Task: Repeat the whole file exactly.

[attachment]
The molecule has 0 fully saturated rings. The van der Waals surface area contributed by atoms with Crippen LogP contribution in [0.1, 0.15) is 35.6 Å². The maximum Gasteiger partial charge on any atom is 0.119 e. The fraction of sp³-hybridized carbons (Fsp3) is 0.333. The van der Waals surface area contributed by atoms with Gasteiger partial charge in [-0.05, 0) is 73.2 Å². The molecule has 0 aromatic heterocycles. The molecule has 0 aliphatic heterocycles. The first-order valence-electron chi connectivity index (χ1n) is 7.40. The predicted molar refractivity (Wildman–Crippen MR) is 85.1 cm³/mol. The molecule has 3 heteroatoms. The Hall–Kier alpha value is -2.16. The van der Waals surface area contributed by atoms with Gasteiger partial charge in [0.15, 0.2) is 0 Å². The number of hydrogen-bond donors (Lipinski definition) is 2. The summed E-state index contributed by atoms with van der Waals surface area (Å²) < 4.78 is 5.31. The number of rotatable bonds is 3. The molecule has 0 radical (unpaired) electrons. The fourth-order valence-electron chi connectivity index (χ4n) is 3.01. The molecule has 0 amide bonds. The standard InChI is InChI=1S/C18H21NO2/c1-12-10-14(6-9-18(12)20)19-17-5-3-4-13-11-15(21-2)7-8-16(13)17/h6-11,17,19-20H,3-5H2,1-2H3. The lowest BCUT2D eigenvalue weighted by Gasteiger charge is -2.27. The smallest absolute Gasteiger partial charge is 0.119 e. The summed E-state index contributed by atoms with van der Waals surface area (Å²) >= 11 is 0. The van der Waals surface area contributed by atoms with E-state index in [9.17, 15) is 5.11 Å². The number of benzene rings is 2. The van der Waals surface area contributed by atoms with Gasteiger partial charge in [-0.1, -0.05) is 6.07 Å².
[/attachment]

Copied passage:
The molecule has 0 fully saturated rings. The van der Waals surface area contributed by atoms with Crippen LogP contribution in [0.1, 0.15) is 35.6 Å². The maximum Gasteiger partial charge on any atom is 0.119 e. The fraction of sp³-hybridized carbons (Fsp3) is 0.333. The van der Waals surface area contributed by atoms with Gasteiger partial charge in [-0.05, 0) is 73.2 Å². The molecule has 0 aromatic heterocycles. The molecule has 0 aliphatic heterocycles. The first-order valence-electron chi connectivity index (χ1n) is 7.40. The predicted molar refractivity (Wildman–Crippen MR) is 85.1 cm³/mol. The molecule has 3 heteroatoms. The Hall–Kier alpha value is -2.16. The van der Waals surface area contributed by atoms with Gasteiger partial charge in [0.15, 0.2) is 0 Å². The number of hydrogen-bond donors (Lipinski definition) is 2. The summed E-state index contributed by atoms with van der Waals surface area (Å²) < 4.78 is 5.31. The number of rotatable bonds is 3. The molecule has 0 radical (unpaired) electrons. The fourth-order valence-electron chi connectivity index (χ4n) is 3.01. The molecule has 0 amide bonds. The standard InChI is InChI=1S/C18H21NO2/c1-12-10-14(6-9-18(12)20)19-17-5-3-4-13-11-15(21-2)7-8-16(13)17/h6-11,17,19-20H,3-5H2,1-2H3. The lowest BCUT2D eigenvalue weighted by Gasteiger charge is -2.27. The smallest absolute Gasteiger partial charge is 0.119 e. The summed E-state index contributed by atoms with van der Waals surface area (Å²) >= 11 is 0. The van der Waals surface area contributed by atoms with E-state index in [9.17, 15) is 5.11 Å². The number of benzene rings is 2. The van der Waals surface area contributed by atoms with Gasteiger partial charge in [-0.1, -0.05) is 6.07 Å².